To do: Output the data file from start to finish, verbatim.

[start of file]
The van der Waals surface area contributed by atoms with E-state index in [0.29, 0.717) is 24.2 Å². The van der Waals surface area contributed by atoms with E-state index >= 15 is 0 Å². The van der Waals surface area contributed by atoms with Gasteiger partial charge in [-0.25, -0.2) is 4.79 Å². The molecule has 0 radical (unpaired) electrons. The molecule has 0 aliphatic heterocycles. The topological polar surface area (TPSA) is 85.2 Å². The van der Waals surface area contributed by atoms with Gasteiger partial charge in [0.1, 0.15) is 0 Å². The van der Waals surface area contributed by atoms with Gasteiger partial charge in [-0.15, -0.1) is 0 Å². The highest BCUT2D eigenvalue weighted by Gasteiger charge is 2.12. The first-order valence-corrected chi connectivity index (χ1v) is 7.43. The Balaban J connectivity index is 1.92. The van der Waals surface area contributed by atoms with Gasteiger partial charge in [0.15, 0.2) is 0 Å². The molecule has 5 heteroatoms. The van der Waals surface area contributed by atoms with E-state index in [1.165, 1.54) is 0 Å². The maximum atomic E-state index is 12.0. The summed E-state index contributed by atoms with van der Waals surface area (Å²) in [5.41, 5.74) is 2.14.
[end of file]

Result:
The van der Waals surface area contributed by atoms with E-state index in [0.29, 0.717) is 24.2 Å². The van der Waals surface area contributed by atoms with E-state index >= 15 is 0 Å². The van der Waals surface area contributed by atoms with Gasteiger partial charge in [-0.25, -0.2) is 4.79 Å². The molecule has 0 radical (unpaired) electrons. The molecule has 0 aliphatic heterocycles. The topological polar surface area (TPSA) is 85.2 Å². The van der Waals surface area contributed by atoms with Gasteiger partial charge in [0.1, 0.15) is 0 Å². The van der Waals surface area contributed by atoms with Gasteiger partial charge in [-0.15, -0.1) is 0 Å². The highest BCUT2D eigenvalue weighted by Gasteiger charge is 2.12. The first-order valence-corrected chi connectivity index (χ1v) is 7.43. The Balaban J connectivity index is 1.92. The van der Waals surface area contributed by atoms with Gasteiger partial charge in [0.15, 0.2) is 0 Å². The molecule has 5 heteroatoms. The van der Waals surface area contributed by atoms with E-state index in [1.165, 1.54) is 0 Å². The maximum atomic E-state index is 12.0. The summed E-state index contributed by atoms with van der Waals surface area (Å²) in [5.41, 5.74) is 2.14.